Too tempting to resist? Past success at weight control rather than dietary restraint determines exposure-induced disinhibited eating

K. Houben*, C. Nederkoorn, A. Jansen

*Corresponding author for this work

Research output: Contribution to journalArticleAcademicpeer-review

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As the prevalence of obesity is increasing, many people resort to dieting to achieve a healthy body weight. Such dietary restraint has been suggested to cause counterproductive effects leading to disinhibited eating. However, it is more likely that dietary restraint is a by-product of previous difficulties in weight control and disinhibited eating. If so, disinhibition should be related more strongly to unsuccessful weight control than dietary restraint. This possibility was examined in the present study. Participants were exposed to palatable food or to neutral objects. Before and after exposure, we measured craving, general inhibitory control and inhibition of food-related responses with the Stop-Signal Task (SST), and food consumption during a taste test. Results showed that exposure increased craving in both successful and unsuccessful weight regulators. People who were successful at controlling their weight, however, were better able to regulate this temptation compared to unsuccessful weight regulators: while exposure to palatable food reduced inhibitory control over food-related responses and increased food consumption in unsuccessful weight regulators, successful weight regulators did not show such disinhibition. Dietary restraint did not influence any of these findings. Further, the exposure-induced difference in inhibition between successful and unsuccessful weight regulators was specific for food-related responses, as regulatory success did not influence general inhibitory control. Thus, while successful and unsuccessful weight regulators seem equally tempted by palatable food, those who are successful in controlling their weight seem better able to resist these temptations by exerting inhibitory control over appetitive responses toward palatable food. (C) 2012 Elsevier Ltd. All rights reserved.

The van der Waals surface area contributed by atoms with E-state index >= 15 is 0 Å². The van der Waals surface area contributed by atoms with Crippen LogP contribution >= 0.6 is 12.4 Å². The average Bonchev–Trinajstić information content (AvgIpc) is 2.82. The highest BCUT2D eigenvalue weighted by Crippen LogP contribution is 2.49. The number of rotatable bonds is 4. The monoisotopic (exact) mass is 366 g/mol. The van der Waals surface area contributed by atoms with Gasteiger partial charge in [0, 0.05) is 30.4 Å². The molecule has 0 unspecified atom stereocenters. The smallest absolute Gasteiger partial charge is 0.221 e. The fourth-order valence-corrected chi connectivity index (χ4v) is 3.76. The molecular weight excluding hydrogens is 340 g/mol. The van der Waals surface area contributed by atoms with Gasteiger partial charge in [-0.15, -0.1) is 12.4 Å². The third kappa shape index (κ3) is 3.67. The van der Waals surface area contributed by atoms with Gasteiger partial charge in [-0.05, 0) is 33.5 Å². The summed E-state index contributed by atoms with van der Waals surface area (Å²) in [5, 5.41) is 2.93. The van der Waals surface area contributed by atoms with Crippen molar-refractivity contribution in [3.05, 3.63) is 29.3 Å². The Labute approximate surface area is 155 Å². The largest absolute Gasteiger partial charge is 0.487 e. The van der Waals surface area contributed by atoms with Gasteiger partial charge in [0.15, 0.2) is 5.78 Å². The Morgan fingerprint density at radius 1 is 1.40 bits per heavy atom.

Original languageEnglish
Pages (from-to)550-555
Number of pages6
Issue number2
Publication statusPublished - Oct 2012


  • Dieting
  • Self-regulation
  • Exposure
  • Inhibitory control
  • Stop-Signal Task
  • US

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